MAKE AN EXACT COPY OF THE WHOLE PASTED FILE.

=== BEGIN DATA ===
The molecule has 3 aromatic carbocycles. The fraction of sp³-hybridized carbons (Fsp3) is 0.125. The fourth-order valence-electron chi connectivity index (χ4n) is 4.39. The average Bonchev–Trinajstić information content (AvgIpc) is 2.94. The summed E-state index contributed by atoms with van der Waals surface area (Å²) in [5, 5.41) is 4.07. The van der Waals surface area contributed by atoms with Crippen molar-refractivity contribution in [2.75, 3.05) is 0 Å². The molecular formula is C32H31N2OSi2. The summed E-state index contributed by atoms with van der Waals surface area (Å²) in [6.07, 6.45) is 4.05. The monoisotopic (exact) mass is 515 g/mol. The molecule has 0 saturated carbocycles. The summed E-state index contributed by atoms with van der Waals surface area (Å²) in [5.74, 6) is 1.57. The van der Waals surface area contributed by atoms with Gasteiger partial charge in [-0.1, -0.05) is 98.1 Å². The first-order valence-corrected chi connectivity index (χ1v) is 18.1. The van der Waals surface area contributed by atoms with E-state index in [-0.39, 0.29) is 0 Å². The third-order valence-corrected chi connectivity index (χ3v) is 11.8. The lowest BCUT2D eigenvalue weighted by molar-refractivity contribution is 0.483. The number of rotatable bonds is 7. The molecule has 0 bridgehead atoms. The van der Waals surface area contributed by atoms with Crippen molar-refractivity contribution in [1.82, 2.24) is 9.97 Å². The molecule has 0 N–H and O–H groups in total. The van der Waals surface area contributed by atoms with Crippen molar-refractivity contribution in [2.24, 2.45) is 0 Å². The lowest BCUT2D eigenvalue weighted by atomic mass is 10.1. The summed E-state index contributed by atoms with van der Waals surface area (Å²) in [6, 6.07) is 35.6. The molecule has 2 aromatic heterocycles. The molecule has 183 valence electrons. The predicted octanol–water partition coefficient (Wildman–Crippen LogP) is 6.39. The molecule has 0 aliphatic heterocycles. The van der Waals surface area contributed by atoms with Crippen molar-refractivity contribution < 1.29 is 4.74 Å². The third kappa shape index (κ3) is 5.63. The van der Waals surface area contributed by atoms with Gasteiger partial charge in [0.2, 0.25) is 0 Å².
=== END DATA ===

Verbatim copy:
The molecule has 3 aromatic carbocycles. The fraction of sp³-hybridized carbons (Fsp3) is 0.125. The fourth-order valence-electron chi connectivity index (χ4n) is 4.39. The average Bonchev–Trinajstić information content (AvgIpc) is 2.94. The summed E-state index contributed by atoms with van der Waals surface area (Å²) in [5, 5.41) is 4.07. The van der Waals surface area contributed by atoms with Crippen molar-refractivity contribution in [2.75, 3.05) is 0 Å². The molecular formula is C32H31N2OSi2. The summed E-state index contributed by atoms with van der Waals surface area (Å²) in [6.07, 6.45) is 4.05. The monoisotopic (exact) mass is 515 g/mol. The molecule has 0 saturated carbocycles. The summed E-state index contributed by atoms with van der Waals surface area (Å²) in [5.74, 6) is 1.57. The van der Waals surface area contributed by atoms with Gasteiger partial charge in [-0.1, -0.05) is 98.1 Å². The first-order valence-corrected chi connectivity index (χ1v) is 18.1. The van der Waals surface area contributed by atoms with E-state index in [-0.39, 0.29) is 0 Å². The third-order valence-corrected chi connectivity index (χ3v) is 11.8. The lowest BCUT2D eigenvalue weighted by molar-refractivity contribution is 0.483. The number of rotatable bonds is 7. The molecule has 0 bridgehead atoms. The van der Waals surface area contributed by atoms with Crippen molar-refractivity contribution in [1.82, 2.24) is 9.97 Å². The molecule has 0 N–H and O–H groups in total. The van der Waals surface area contributed by atoms with Crippen molar-refractivity contribution in [2.24, 2.45) is 0 Å². The lowest BCUT2D eigenvalue weighted by atomic mass is 10.1. The summed E-state index contributed by atoms with van der Waals surface area (Å²) in [6, 6.07) is 35.6. The molecule has 2 aromatic heterocycles. The molecule has 183 valence electrons. The predicted octanol–water partition coefficient (Wildman–Crippen LogP) is 6.39. The molecule has 0 aliphatic heterocycles. The van der Waals surface area contributed by atoms with Crippen molar-refractivity contribution < 1.29 is 4.74 Å². The third kappa shape index (κ3) is 5.63. The van der Waals surface area contributed by atoms with Gasteiger partial charge in [0.2, 0.25) is 0 Å².